HealthDay News — For patients with type 2 diabetes, the dipeptidyl peptidase-4 (DPP-4) inhibitor sitagliptin stimulates distal tubular natriuresis, according to a study published online in Diabetes Care.
Julie A. Lovshin, PhD, from the University of Toronto, and colleagues studied 32 patients with type 2 diabetes to examine whether and how sitagliptin modulates fractional sodium excretion and renal and systemic hemodynamic function in a randomized, placebo-controlled trial.
Measurements of renal tubular function and renal and systemic hemodynamics were obtained at baseline, hourly after sitagliptin or placebo dose, and at one month. During clamped euglycemia, fractional excretion of sodium and lithium and renal hemodynamic function were measured. Noninvasive cardiac output monitoring was used to measure systemic hemodynamics, and plasma levels of intact vs cleaved plasma stromal cell-derived factor (SDF)-1α were quantified.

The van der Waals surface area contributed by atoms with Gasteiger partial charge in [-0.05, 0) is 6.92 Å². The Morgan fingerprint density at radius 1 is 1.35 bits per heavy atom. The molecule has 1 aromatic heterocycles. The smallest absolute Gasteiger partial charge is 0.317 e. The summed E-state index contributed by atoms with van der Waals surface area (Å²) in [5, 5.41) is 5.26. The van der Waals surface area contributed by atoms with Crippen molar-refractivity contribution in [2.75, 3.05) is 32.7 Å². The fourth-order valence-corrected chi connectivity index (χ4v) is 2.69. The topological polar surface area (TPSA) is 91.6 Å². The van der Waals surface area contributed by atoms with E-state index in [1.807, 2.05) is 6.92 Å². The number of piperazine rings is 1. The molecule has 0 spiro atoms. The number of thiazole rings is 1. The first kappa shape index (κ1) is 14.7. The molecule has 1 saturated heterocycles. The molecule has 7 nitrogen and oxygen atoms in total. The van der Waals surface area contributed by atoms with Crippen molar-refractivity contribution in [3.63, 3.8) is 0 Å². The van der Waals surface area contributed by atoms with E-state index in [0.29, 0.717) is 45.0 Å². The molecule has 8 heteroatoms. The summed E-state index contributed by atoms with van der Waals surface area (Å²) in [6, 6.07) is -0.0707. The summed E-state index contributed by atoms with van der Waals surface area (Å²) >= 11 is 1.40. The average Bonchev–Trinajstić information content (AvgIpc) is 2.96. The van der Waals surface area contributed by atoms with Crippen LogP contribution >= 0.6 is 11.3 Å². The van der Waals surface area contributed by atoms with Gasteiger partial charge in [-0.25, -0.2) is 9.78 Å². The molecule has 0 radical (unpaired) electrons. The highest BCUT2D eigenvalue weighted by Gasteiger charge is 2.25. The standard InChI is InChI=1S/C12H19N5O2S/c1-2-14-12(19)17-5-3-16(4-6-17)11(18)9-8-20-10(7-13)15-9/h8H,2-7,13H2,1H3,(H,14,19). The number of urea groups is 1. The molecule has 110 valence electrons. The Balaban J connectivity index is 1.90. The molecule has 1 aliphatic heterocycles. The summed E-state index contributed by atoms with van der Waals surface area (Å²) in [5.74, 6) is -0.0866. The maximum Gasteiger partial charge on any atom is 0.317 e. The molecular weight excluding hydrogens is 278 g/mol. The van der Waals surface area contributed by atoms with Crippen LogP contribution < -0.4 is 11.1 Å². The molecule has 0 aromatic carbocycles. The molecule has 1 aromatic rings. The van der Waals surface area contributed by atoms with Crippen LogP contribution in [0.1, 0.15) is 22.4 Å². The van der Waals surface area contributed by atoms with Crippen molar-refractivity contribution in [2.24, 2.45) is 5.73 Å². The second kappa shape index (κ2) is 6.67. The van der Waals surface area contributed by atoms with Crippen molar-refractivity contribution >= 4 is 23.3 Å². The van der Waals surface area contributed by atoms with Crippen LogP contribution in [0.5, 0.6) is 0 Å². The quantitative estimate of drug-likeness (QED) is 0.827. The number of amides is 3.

The researchers found that after one month of treatment, there was no change in fractional lithium excretion with sitagliptin, but there was a significant increase in total fractional sodium excretion compared with placebo. There was a robust increase in intact plasma SDF-1α1-67 and decreased truncated plasma SDF-1α3-67. Sitagliptin did not adversely affect renal hemodynamic function, systemic blood pressure, cardiac output, stroke volume, or total peripheral resistance.
“DPP-4 inhibition promotes a distal tubular natriuresis in conjunction with increased levels of intact SDF-1α1-67,” the authors wrote.
Disclosures: Several authors disclosed financial ties to pharmaceutical companies, including Merck Sharpe & Dohme, which funded the study and the supply of sitagliptin and placebo.
Lovshin JA, Rajasekeran H, Lytvyn Y, et al. Dipeptidyl peptidase-4 inhibition stimulates distal tubular natriuresis and increases in circulating SDF-α1-67 in patients with type 2 diabetes [published online May 19, 2017]. Diabetes Care. doi:10.2337/dc17-0061